Blog for Rural America

The Center for Rural Affairs, a private, non-profit organization, is working to strengthen small businesses, family farms and ranches, and rural communities. Permission to reprint items from this web log is hereby granted, on the condition that clear credit is given to the original source of the material. If the blog provides information for a story, please let us know by sending an email to johnc@cfra.org.

Thursday, May 26, 2005

Future of Small Towns Online Idea Generator

-- from our friends at Minnesota Public Radio


Minnesota Public Radio Invites You to Contribute Ideas for the Future of Small Towns Online idea generator.

minnesota.publicradio.org/smalltowns

Your ideas for keeping small towns viable will inform discussion of Symposium for Small Towns in Morris, MN on June 7-8, 2005.

(St. Paul, Minn.) Minnesota's rural small towns have long defined the state's social and economic character, yet many are struggling to build a viable future.

The Internet and other communications tools are enabling some small towns to think up new and creative ways to survive. Tom McRoberts, director of the Center for Small Towns at the University of Minnesota-Morris says, "Often what separates a struggling small town from one with a bright future is a good idea and a core of people who have committed to it."

With this in mind, Minnesota Public Radio has created an online collaboration to generate enthusiasm and good ideas for overcoming the many challenges facing small towns. MPR invites anyone who cares about the future of small towns to visit the Future of Small Towns idea generator and offer ideas in a range of areas, including economic opportunity, people and health care: http://minnesota.publicradio.org/smalltowns.

Participants can help determine the most compelling solutions by rating and commenting on solutions offered by others. Many of the best ideas will be incorporated into the third annual Symposium for Small Towns, sponsored by the University of Minnesota-Morris and Minnesota Public Radio.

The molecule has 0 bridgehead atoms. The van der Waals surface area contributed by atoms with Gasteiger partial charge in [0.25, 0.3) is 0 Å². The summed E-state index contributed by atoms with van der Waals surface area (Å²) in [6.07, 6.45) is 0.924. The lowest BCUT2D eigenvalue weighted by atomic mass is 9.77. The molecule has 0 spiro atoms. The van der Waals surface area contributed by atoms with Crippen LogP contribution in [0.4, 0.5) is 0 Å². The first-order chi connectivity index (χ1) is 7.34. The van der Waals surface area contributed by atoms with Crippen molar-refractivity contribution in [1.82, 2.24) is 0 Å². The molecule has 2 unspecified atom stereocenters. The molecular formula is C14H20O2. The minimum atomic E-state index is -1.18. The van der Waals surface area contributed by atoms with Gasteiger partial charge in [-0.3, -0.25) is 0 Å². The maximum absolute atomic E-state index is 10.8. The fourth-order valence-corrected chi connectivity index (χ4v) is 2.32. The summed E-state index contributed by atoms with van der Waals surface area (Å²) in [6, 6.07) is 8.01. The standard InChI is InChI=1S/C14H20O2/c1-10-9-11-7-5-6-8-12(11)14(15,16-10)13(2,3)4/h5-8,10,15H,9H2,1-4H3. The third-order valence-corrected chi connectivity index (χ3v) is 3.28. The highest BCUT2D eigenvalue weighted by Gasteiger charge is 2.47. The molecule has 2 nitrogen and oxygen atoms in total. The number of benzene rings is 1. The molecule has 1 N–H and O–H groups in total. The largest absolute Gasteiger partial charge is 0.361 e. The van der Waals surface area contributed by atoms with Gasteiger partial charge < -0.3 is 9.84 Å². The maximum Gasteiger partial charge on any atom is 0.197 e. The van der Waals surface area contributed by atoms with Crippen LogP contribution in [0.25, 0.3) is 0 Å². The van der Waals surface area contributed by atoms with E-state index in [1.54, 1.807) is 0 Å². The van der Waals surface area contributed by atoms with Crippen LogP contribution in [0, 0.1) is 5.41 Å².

For more information about the symposium, go to: http://www.morris.umn.edu/services/cst/symposium/2005/index.htm.

Ideas and insights participants share will also help Minnesota Public Radio News track key and emerging issues facing small towns. "This is a great chance for us to tap the knowledge and insight of folks who live in small towns and who care about their future," says Andrew Haeg, senior producer and analyst for Minnesota Public Radio's Public Insight Journalism initiative. "That's going to pay off with stronger coverage of rural communities, and a much wider network of sources who can help us cover the news in the future."

A Partnership Between MPR and the University of Minnesota-Morris
Minnesota Public Radio is partnering with the University of Minnesota—Morris to present the third annual Symposium on Small Towns on June 7-8. The Future of Small Towns idea generator will advance the discussion before the symposium starts.

Michael Skoler and Andrew Haeg of Minnesota Public Radio News will be on hand at the symposium to talk about the role Public Insight Journalism will play in strengthening news coverage of communities across the state.

Public Insight Journalism
"The Future of Small Towns" online idea generator is an example of a new model for producing news coverage, known as "Public Insight Journalism." The Minnesota Public Radio initiative seeks to tap the vast expertise that lies in the collective experience and knowledge of the audience using a variety of techniques, to strengthen news coverage and to help shape programming.

Minnesota Public Radio's newsroom is transforming its culture and processes to regularly find and tap public insights to ensure it provides the smartest, most relevant reporting possible. The aim is to engage thousands of people in the newsroom's information gathering, to find fresh sources of expertise, to uncover new perspectives and to discover emerging issues and stories that are not yet on the public agenda.

Minnesota Public Radio® operates a 37-station radio network serving virtually all of Minnesota and parts of surrounding states and produces programming for radio, Internet and face-to-face audiences. Programs produced by Minnesota Public Radio and its national production and distribution arm, American Public Media™, reach 14.7 million listeners nationwide each week. Of those, more than 771,000 listen regionally, in Minnesota and surrounding states. With nearly 83,000 members, Minnesota Public Radio has the highest percentage of listener membership of any community-supported public radio network in the United States. A complete list of stations, programs and additional services can be obtained at www.mpr.org and www.americanpublicmedia.org.

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